23. Solidago ouachitensis C. E. S. Taylor & R. J. Taylor, Sida. 11: 334, fig. 1. 1986.
Ouachita Mountains goldenrod
Plants 60–110 cm; caudices woody. Stems 1–3+ , erect, straight, glabrous proximally to sparsely hairy in arrays. Leaves: basal withering by flowering; proximal cauline sessile, blades elliptic, 100–130 × 35–45 mm, margins sharply serrate (with 20–31 teeth), abaxial faces glabrous, adaxial glabrous or sparsely hairy; distal cauline sessile, blades narrowly elliptic, 65–80 × 13–24 mm, bases cuneate, margins entire to slightly serrate, apices acuminate, faces glabrous. Heads 25–50, in non-secund, short, axillary and terminal racemiform/paniculiform arrays 13–25 cm. Peduncles 0.5–3 mm, sparsely hispido-strigose; bracteoles ovate, 1–3 near each head, grading into phyllaries. Involucres narrowly campanulate, (6.5–)7–8 mm. Phyllaries in ca. 3–4 series, unequal, 1-nerved, obtuse; outermost linear-oblong, 0.8–1.3 mm. Ray florets 1; laminae 2.4–4.7 × ca. 1 mm. Disc florets 4–5; corollas 1.8–2.8 mm, lobes 0.8–1.6 mm. Cypselae 1.5–2.7 mm, glabrous; pappi 3–3.5 mm. 2n = 18.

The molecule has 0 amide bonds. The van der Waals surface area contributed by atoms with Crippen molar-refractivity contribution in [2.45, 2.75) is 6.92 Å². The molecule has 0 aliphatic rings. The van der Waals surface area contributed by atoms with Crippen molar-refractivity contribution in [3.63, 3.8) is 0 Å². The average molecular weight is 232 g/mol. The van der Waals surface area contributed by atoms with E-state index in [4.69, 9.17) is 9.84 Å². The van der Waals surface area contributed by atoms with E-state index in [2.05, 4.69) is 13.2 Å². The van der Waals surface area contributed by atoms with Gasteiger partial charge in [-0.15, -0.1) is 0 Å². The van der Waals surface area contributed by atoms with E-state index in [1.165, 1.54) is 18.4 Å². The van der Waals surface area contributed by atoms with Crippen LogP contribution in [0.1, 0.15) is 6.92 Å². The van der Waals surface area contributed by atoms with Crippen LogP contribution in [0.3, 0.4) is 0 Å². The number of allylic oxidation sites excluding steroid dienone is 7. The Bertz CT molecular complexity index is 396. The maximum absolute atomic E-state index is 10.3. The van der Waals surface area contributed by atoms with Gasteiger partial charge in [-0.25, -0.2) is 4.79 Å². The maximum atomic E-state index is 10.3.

Flowering Sep–Oct. Woods of north facing slopes; of conservation concern; 500–700 m; Ark., Okla.
Historically Solidago ouachitensis has been included in S. caesia or S. curtisii; it is ecologically and morphologically distinct.
Solidago ouachitensis is known only from the mesic, north-facing slopes of the Ouachita Mountains along the border of Arkansas and Oklahoma. It is a very infrequent species deserving protection and is in the Center for Plant Conservation’s National Collection of Endangered Plants.